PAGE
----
Yes, you do. In fact, if you are relatively young and healthy you probably need to be more worried about a period of incapacity than you do death. Up to about age 40 you are three times more likely to become incapacitated than you are to die. One in four of today’s 20-year-olds can expect to be out of work for at least a year because of a disabling condition before they reach retirement age. Because you undoubtedly care what happens to you and your assets if incapacity does strike, it is imperative that you plan for that possibility.
On a daily basis, you control what happens to your assets; however, if you were to become incapacitated tomorrow someone would have to take over control of those assets. In the absence of an incapacity plan that dictates who that person will be, you have no way of knowing who will end up in control of your assets. More than one person could feel that they have the right to step in and take control, resulting in costly litigation.
Many people fail to plan for incapacity because they mistakenly believe this to be the case. The reality is that even if you are married there is no guarantee that it will be your spouse or a family member making serious, even life or death, healthcare decisions for you if you are unable to make them. Sometimes, more than one family member believes that he/she should be the one making those decisions, The result is a court battle that could result in a family feud that leaves the family divided.
Incapacity planning utilizes legal strategies and tools that collectively determine who will control your assets and make important decisions for you in the event you are ever incapacitated. It allows you to make crucial decisions now instead of a judge making them for you later.
A Power of Attorney is a legal agreement that allows you (the “Principal”) to grant another person (your “Agent”) the legal authority to act in your place in legal matters. That authority can be general, allowing your Agent almost unfettered power to act on your behalf, or limited, only granting your Agent the authority to act on your behalf in specific situations or for a designated period of time. While a Power of Attorney can be a helpful incapacity planning tool, it has some drawbacks, including the risk that third parties won’t accept your Agent’s authority.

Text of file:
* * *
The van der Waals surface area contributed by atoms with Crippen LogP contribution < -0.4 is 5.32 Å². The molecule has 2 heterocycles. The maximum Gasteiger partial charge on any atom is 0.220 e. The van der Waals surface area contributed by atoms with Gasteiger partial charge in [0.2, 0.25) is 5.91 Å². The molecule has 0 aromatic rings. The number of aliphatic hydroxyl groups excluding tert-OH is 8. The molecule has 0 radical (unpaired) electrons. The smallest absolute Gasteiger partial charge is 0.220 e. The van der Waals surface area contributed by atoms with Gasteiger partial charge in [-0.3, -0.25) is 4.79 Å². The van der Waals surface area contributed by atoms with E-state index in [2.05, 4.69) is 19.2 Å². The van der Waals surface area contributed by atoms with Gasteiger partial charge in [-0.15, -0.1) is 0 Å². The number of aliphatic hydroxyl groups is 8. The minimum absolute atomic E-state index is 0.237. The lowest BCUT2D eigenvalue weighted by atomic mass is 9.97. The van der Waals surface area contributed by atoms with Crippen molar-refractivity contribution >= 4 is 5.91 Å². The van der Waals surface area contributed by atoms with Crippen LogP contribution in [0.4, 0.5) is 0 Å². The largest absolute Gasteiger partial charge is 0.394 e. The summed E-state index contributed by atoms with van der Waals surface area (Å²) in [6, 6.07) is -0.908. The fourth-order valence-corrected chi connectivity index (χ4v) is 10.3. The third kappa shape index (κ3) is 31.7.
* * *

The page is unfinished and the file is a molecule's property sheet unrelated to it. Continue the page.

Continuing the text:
An advance directive is a legal document that allows you to plan ahead and make your own end-of life wishes known in the event that you are unable to communicate those wishes at some later time and/or appoint someone to make decisions for you. State law dictates what types of advance directives are recognized in the state. North Dakota recognizes two types of advanced directives, including:
- Power of Attorney for Health Care which allows you to appoint someone as your Agent to make health care decisions for you, including those involving life-sustaining treatment, in the event you are unable to make them yourself because of you incapacity at some point in the future.
- Health Care Instructions which is North Dakota’s version of a Living Will. In this you can state your wishes with regard to health care in the event you can no longer speak for yourself.
A revocable living trust is often used in an incapacity plan. When used to help plan for the possibility of incapacity, a revocable living trust works by allowing you to appoint yourself as the Trustee of the trust and appoint someone of your choosing as the successor Trustee. Your estate assets are then transferred into the trust. Because you are the Trustee, you continue to control those assets just as before; however, if you become incapacitated the successor Trustee (chosen by you) takes over as Trustee, thereby shifting control of your assets to the person of your choice without the need for court intervention. Moreover, when you recover you can resume your position as Trustee as if nothing happened. Finally, because the trust is revocable, you can move assets in and out of the trust with ease and even replace the successor Trustee if you wish to do so at any time.
If you have a loved one who has become incapacitated, as a result of Alzheimer’s or simply the natural aging process, seeking guardianship may be your only option if you wish to keep them and their assets safe. A guardianship is a relationship established by a court of law between the person who needs help, referred to as the “ward,” and the person or entity named by the court to help the ward, known as the “Guardian.” Considered the option of last resort because of its restrictive nature, courts will only approve a guardianship if convinced it is absolutely necessary. If you find yourself worried about a loved one, consult with an experienced guardianship attorney about your legal options.
If you have additional question or concerns regarding how to incorporate incapacity planning into your overall estate plan, contact the experienced North Dakota estate planning attorneys at German Law Group by calling 701-738-0060 to schedule an appointment.